The shift to stage three restrictions will also permit up to 250 people at indoor venues, provided spacing requirements are followed.
However, a cap of 20 household visitors will remain, with Premier Peter Gutwein using a recent COVID-19 spike in Victoria as a cautionary tale.
“It’s obviously been challenging for Victoria and it’s one matter that we would ask people to be sensible with and use their common sense,” he told reporters on Wednesday.
The one person per four square metre rule will be eased to two metres on Friday.
Community sport and contact training have been given the green light, while casino and gaming venues, markets and garage sales can resume.
Tasmania has gone 39 days without a recording a COVID-19 case and there are no active cases in the state.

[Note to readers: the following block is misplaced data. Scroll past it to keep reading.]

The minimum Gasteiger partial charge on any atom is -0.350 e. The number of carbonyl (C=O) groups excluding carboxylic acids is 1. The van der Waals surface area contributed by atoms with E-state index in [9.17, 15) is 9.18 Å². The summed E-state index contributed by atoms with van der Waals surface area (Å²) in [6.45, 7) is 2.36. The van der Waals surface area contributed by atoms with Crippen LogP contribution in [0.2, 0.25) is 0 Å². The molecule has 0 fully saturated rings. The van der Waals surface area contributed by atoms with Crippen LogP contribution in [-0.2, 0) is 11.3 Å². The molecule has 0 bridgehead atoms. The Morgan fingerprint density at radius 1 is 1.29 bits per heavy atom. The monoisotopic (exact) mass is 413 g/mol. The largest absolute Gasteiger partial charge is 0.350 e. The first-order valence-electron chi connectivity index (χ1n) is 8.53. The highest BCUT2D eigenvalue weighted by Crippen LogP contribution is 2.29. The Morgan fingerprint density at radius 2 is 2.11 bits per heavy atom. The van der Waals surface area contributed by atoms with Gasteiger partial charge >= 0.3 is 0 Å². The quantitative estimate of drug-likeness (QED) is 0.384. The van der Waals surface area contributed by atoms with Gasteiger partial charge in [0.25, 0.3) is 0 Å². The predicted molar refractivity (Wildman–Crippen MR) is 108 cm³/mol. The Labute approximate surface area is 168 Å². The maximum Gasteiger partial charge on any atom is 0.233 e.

The move to stage three is about three weeks ahead of schedule.
The state government has announced a previously promised independent review into the state’s deadly northwest outbreak will begin next month and deliver findings by the end of October.
The cluster, responsible for more than 150 cases, shut Burnie’s two hospitals and forced hundreds of staff into quarantine in April.
An announcement on when the island’s border will reopen will be made by the state government on Friday.
“We cannot stay locked up forever and we have to find a path forward but one that people feel safe with,” Gutwein said.
“We will see positive cases in Tasmania, whether we open our borders or not.
“We’re in a very good position should the virus bubble up somewhere, to get on top of it and shut it down.”
While many venues have reopened in some capacity, Museum of Old and New Art owner David Walsh has revealed the popular gallery will not open its doors until at least October.
By Ethan James